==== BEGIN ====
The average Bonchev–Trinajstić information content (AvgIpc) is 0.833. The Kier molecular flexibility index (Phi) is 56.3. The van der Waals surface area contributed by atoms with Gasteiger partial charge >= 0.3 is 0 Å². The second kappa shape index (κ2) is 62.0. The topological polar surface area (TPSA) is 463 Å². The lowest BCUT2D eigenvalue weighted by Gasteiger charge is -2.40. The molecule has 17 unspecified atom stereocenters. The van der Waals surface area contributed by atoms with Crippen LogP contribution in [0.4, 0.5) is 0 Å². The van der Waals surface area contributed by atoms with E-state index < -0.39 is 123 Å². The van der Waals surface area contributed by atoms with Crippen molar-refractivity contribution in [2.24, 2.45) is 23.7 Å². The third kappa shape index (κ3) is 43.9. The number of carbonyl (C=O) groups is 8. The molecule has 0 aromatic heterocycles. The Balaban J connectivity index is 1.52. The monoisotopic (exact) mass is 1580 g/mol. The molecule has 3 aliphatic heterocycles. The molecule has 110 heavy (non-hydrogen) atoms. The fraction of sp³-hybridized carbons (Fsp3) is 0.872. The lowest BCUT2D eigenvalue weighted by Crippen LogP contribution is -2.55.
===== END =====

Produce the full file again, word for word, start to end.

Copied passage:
The average Bonchev–Trinajstić information content (AvgIpc) is 0.833. The Kier molecular flexibility index (Phi) is 56.3. The van der Waals surface area contributed by atoms with Gasteiger partial charge >= 0.3 is 0 Å². The second kappa shape index (κ2) is 62.0. The topological polar surface area (TPSA) is 463 Å². The lowest BCUT2D eigenvalue weighted by Gasteiger charge is -2.40. The molecule has 17 unspecified atom stereocenters. The van der Waals surface area contributed by atoms with Crippen LogP contribution in [0.4, 0.5) is 0 Å². The van der Waals surface area contributed by atoms with E-state index < -0.39 is 123 Å². The van der Waals surface area contributed by atoms with Crippen molar-refractivity contribution in [2.24, 2.45) is 23.7 Å². The third kappa shape index (κ3) is 43.9. The number of carbonyl (C=O) groups is 8. The molecule has 0 aromatic heterocycles. The Balaban J connectivity index is 1.52. The monoisotopic (exact) mass is 1580 g/mol. The molecule has 3 aliphatic heterocycles. The molecule has 110 heavy (non-hydrogen) atoms. The fraction of sp³-hybridized carbons (Fsp3) is 0.872. The lowest BCUT2D eigenvalue weighted by Crippen LogP contribution is -2.55.